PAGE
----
In early February, we turned in the manuscript for Death to the BCS. After two years of work, we felt like we had sufficiently unraveled the Bowl Championship Series, and I won’t lie: I wanted to climb atop a mountain that day, shout out every nauseating fact — “The Sugar Bowl took in $34.1 million in 2007 and didn’t give a penny to charity!” — and let the public descend with pitchforks and torches.
So while waiting more than eight months certainly tested my patience, the rewards gleaned Thursday were, for lack of a better term, awesome. It wasn’t just seeing the Amazon rank shoot up and the positive reviews flow in. The nature of so many Twitter bursts and e-mails told us that there is a legitimate thirst for knowledge about the BCS, that people aren’t satisfied with mere anger against it. They want to elucidate themselves and lace their barstool discussion with the substance so severely lacking in BCS debate.
That the book just so happened to come out the week that Boise State will almost certainly be ranked first in the BCS standings — and, consequently, turn said BCS debate thermonuclear — was as much happenstance as design. The book originally was slated to drop in November. We asked for October. The publisher chose Oct. 14. Sometimes you just get lucky.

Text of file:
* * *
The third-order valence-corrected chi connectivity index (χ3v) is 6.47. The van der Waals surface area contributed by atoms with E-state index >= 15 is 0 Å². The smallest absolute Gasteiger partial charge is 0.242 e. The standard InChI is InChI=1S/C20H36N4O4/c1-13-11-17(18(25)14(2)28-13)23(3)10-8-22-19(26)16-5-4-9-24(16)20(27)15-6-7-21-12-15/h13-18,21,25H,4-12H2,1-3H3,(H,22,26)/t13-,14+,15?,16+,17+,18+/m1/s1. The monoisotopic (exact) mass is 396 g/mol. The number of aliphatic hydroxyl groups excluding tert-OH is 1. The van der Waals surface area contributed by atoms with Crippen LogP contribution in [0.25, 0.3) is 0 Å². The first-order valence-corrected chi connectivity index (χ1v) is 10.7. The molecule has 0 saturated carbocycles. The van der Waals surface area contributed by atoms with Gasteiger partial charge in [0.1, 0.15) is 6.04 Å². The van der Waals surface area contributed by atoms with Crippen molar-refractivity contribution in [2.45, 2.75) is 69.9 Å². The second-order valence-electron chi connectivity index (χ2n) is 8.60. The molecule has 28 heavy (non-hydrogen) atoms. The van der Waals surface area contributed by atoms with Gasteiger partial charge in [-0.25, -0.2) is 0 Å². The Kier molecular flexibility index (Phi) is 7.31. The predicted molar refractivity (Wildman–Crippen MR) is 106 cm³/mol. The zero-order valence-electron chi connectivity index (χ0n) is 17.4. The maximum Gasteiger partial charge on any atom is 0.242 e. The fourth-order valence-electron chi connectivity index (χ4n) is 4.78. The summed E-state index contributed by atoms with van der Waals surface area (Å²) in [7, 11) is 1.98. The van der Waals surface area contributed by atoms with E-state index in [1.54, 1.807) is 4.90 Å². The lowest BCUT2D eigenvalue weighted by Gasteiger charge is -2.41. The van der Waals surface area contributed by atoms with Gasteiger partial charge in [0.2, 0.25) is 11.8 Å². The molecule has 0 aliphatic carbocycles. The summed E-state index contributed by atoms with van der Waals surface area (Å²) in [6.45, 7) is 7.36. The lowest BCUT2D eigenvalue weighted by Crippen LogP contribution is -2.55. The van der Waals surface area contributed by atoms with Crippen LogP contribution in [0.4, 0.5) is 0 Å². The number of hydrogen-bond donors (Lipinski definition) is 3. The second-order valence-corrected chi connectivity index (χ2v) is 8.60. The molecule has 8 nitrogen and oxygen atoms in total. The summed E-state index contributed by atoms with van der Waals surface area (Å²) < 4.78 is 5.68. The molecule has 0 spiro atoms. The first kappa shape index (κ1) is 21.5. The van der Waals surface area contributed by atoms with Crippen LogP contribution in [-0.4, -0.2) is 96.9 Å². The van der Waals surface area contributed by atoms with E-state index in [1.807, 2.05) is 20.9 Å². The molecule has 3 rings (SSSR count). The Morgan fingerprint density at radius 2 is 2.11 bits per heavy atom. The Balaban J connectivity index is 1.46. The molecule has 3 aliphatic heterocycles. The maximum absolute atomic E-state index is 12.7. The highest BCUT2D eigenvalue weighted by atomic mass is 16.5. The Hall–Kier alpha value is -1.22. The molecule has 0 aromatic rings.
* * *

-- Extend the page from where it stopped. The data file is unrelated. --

Now we get to watch this mess of a season unfold. Boise State could pull off a neat trick: be ranked No. 1 on Oct. 17, not lose another game and somehow end up dropping two or three spots in the final standings. Michigan State very easily could finish undefeated in the Big Ten and not play for the BCS championship. They won’t be the only ones with legitimate beef.
Currently, there are 10 unbeaten teams in Division I-A with a shot at a national championship: Ohio State, Oregon, Boise State, TCU, Nebraska, Oklahoma, Auburn, LSU, Utah and Michigan State. (Nevada, Oklahoma State and Missouri, still undefeated, are simply too far back in both polls.) The only matchups among them are TCU-Utah and Auburn-LSU. Nebraska and Oklahoma could play in the Big 12 title game. That leaves as many as seven undefeated teams after conference-championship season.
The din will grow louder, the cries more shrill, the heartbeat of dissidence stronger. And though it will lead to plenty of heartbreak for those whose schools the BCS does dirty, it will likewise fortify the college football-viewing public.
Death to the BCS is here, finally. Tell your friends. Spread the word. Educate the masses. And, if you’re so inclined, ready those pitchforks and torches.